"I was visiting my brother who was at that time a pharmacist in Athens. Several of our friends joined my brother and me and we went out to eat on that Saturday evening. We decided on a restaurant named Swamp Guinea which was located just outside Athens. Swamp Guinea was a rustic restaurant located in a pine woods with a single winding road. That Saturday evening we got to the restaurant about 6:00 P.M., waited for a table since it was quite busy, and sat down to a delicious seafood supper. There were five of us seated at the table. We all enjoyed our meal and felt stuffed. At the end of the meal,we heard an announcement come over the intercom in the restaurant. The announcement said that a tornado had been spotted near Bogart, a near-by small town. To be honest, we didn't think much about it. But in only a few minutes, it sounded like a train was driving up out front with this tremendous roar. The building began to shake. The wall near the door had lots of glass and you could hear it breaking. Parts of the roof disappeared with other parts beginning to sag. We all hit the floor and got under the tables. It was something to see five grown men underneath one restaurant table. The lights went out. It was pitch black dark. The restaurant was packed. All you could hear now were the screams of the people as they were dealing with the tornado.As the sound of the train passed, people began to check outside to see if it might be safer for us to move outside to get from underneath this sagging roof. I heard one man mention that the electricity lines were down and people needed to watch where they were walking. I remembered a couple of people had flashlights and they were leading people out. As we moved out of the restaurant, everyone gathered in an area in front of the restaurant that was lower ground and had a wall around a putt-putt course. We waited in that area as the storm moved on. In the parking lot by the restaurant, several people started their vehicles so we would have more light. One person tried to leave but noticed the one road that led to the restaurant had been blocked as the tornado had leveled the pine trees and there was no way to get around. We also noticed the heavy damage to many of the cars and trucks in the lot. We were quite lucky because our car was not damaged at all, but the two on either side were severely damaged from huge limbs. In a short time but it seemed like forever, emergency vehicles approached down the road and cut and moved the pine trees. We hurried back to the apartment and called our families in South Georgia. It was funny to hear their reaction, 'What are you talking about?' They had not heard about the storm. The next day we visited Swamp Guinea. We were extremely lucky to have survived such a devastating event. You always hear about the force of tornadoes, but I can tell you from first hand that it is true."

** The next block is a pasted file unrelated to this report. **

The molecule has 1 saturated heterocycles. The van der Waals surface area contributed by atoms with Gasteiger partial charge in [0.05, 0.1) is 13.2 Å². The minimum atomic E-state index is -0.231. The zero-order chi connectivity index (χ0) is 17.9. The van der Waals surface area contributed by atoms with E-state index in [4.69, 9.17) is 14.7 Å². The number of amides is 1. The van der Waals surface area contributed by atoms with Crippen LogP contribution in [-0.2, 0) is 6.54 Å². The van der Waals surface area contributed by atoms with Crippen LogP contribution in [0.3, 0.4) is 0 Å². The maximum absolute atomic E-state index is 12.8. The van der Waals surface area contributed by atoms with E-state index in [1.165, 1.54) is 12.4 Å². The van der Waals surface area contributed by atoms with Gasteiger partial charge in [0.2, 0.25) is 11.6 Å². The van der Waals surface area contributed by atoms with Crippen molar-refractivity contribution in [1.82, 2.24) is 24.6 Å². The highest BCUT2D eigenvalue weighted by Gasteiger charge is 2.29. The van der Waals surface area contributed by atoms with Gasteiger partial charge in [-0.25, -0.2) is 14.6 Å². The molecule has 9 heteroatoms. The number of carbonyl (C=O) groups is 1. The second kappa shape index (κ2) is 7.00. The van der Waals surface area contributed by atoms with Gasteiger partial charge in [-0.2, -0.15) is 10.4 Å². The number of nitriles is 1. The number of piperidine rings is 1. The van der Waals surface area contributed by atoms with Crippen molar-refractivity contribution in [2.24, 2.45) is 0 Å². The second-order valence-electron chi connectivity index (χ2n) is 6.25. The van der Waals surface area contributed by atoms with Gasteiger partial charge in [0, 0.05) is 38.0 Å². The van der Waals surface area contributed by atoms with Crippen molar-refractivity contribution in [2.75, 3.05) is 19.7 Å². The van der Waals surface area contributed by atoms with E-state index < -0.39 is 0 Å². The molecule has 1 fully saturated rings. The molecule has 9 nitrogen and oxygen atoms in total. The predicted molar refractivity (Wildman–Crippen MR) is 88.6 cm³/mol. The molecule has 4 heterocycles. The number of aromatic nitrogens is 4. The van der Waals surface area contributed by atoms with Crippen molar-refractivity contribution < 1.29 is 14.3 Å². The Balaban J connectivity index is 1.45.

WOW! What a story!